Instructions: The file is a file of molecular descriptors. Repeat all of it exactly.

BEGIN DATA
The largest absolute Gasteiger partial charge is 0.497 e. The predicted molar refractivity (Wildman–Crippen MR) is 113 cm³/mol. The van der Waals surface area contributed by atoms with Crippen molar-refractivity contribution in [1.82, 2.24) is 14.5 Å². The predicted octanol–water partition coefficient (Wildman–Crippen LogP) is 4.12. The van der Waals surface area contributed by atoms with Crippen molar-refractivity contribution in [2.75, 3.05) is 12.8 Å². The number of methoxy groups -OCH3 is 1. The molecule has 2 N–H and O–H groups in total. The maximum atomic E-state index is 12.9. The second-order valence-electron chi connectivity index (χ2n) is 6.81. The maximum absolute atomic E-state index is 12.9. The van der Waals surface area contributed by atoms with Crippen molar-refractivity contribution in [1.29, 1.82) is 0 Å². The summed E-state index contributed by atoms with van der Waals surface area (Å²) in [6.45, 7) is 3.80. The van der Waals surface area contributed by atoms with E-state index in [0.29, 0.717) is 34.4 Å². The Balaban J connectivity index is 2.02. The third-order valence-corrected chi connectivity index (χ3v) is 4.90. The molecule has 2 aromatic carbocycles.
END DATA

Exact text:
The largest absolute Gasteiger partial charge is 0.497 e. The predicted molar refractivity (Wildman–Crippen MR) is 113 cm³/mol. The van der Waals surface area contributed by atoms with Crippen molar-refractivity contribution in [1.82, 2.24) is 14.5 Å². The predicted octanol–water partition coefficient (Wildman–Crippen LogP) is 4.12. The van der Waals surface area contributed by atoms with Crippen molar-refractivity contribution in [2.75, 3.05) is 12.8 Å². The number of methoxy groups -OCH3 is 1. The molecule has 2 N–H and O–H groups in total. The maximum atomic E-state index is 12.9. The second-order valence-electron chi connectivity index (χ2n) is 6.81. The maximum absolute atomic E-state index is 12.9. The van der Waals surface area contributed by atoms with Crippen molar-refractivity contribution in [1.29, 1.82) is 0 Å². The summed E-state index contributed by atoms with van der Waals surface area (Å²) in [6.45, 7) is 3.80. The van der Waals surface area contributed by atoms with E-state index in [0.29, 0.717) is 34.4 Å². The Balaban J connectivity index is 2.02. The third-order valence-corrected chi connectivity index (χ3v) is 4.90. The molecule has 2 aromatic carbocycles.